Friend and colleague Mark Hostetler recently posted a blog about Conservation Developments with a unique web site called the Nature of Cities. It is a blog space that hosts the thoughts on urban ecological spaces of a collective of writers from all over the world.
Mark’s recent contribution asks, “How functional is a conservation development in terms of conserving biodiversity?” He defines conservation development as “an approach to the design, construction, and stewardship of a development that achieves functional protection of natural resources, while also providing social and economic benefits to human communities.”
But how well do they work? Mark poses four key evaluation questions – and as someone who (it has to be said) almost nags her clients about monitoring and evaluation, I believe he’s making an important contribution.
Even better, his blog is lengthy enough to give a really thorough answer to his four questions. They are:
- What kinds of tree protection and natural area conservation strategies have been employed?
- Is there a long-term environmental education program for residents in the conservation development?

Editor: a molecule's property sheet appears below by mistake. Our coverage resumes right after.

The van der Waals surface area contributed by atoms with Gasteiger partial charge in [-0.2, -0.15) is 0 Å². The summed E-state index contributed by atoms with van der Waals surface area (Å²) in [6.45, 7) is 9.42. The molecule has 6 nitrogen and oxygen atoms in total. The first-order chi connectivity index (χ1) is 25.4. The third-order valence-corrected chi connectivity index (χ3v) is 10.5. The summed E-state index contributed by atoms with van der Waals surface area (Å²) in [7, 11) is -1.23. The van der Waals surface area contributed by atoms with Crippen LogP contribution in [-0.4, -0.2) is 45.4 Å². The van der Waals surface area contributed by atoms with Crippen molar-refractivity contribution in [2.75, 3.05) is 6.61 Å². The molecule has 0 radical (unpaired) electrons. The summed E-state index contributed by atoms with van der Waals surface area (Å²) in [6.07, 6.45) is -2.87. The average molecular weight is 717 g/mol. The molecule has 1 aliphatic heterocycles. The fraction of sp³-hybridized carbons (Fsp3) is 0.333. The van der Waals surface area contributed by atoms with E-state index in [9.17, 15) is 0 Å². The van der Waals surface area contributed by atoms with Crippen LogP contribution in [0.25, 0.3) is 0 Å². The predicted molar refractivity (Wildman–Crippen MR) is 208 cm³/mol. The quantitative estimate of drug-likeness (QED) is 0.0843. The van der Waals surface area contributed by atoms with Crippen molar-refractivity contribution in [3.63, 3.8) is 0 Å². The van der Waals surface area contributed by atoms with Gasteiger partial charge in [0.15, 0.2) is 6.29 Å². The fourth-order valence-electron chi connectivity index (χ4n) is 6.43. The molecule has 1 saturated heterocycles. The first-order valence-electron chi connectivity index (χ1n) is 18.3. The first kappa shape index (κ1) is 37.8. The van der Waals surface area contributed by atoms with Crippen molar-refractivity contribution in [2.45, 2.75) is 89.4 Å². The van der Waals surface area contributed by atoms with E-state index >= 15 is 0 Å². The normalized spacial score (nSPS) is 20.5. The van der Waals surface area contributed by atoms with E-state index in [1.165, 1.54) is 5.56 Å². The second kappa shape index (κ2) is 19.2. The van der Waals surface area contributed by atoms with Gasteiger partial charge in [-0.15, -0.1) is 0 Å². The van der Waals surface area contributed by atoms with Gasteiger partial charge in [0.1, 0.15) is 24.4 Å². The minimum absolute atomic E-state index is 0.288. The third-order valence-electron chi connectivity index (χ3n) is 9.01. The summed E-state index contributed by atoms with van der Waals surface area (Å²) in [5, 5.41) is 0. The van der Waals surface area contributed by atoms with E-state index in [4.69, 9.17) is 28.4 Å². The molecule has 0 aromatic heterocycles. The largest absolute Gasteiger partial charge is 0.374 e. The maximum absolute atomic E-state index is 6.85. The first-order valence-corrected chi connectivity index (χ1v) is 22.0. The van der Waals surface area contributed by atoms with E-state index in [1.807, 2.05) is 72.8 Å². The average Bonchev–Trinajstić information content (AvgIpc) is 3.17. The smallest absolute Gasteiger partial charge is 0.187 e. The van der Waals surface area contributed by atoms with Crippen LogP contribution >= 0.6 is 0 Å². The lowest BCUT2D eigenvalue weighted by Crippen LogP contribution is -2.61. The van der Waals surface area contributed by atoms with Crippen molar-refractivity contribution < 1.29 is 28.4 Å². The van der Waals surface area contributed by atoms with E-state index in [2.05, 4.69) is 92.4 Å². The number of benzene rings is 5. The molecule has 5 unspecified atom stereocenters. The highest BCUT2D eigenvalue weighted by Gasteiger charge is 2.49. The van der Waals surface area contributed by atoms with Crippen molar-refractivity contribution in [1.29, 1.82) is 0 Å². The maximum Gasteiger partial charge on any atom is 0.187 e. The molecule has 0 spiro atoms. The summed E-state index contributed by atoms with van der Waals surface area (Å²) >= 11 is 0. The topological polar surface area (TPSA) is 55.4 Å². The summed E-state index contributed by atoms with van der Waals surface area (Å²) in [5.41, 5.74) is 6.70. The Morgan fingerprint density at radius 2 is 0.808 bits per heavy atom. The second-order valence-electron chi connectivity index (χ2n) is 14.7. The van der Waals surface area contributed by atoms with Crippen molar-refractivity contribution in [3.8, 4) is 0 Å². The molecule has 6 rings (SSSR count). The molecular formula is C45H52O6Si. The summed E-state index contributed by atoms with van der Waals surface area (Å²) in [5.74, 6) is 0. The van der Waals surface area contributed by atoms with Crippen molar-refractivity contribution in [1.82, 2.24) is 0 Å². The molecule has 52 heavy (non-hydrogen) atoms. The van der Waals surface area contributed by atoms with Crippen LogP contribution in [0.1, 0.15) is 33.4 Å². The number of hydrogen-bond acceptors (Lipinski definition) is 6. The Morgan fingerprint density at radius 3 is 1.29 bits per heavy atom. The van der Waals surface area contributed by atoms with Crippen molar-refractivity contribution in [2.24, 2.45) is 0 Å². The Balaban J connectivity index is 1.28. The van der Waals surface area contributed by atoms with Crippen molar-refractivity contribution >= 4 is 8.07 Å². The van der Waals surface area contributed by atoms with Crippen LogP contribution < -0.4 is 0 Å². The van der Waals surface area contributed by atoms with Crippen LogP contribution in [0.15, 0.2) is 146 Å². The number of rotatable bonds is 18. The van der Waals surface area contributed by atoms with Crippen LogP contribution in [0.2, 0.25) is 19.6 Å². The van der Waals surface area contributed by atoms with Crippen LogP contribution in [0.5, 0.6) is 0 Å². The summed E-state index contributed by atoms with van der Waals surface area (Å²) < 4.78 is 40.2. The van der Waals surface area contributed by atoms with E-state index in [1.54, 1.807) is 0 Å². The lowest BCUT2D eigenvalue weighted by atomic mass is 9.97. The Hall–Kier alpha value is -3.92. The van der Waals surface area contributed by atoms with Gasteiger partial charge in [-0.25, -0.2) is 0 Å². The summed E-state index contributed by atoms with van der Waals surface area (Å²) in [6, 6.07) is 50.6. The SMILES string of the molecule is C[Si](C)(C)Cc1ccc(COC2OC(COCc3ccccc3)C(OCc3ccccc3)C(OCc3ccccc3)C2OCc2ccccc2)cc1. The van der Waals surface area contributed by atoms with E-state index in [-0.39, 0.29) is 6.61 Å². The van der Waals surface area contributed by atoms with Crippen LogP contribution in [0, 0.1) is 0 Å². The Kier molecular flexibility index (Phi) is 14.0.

- Do the Covenants, Codes, and Restrictions (CC&Rs) address any environmental issues?
- What types of plants are used for landscaping within the conservation development?
I’ve taken a good look at Mark’s blog and the list of other postings – they look excellent.
What questions can we ask about the ecological functionality and effectiveness of our own development projects?
Click here to read Mark’s blog and on the links below to find out more about Mark’s work.
- Department of Wildlife Ecology and Conservation: see http://www.wec.ufl.edu
- Wildlife information: see http://www.wec.ufl.edu/extension/
- Program for Resource Efficient Communities: see http://www.buildgreen.ufl.edu/
Solutions for Your Life: see http://solutionsforyourlife.ufl.edu/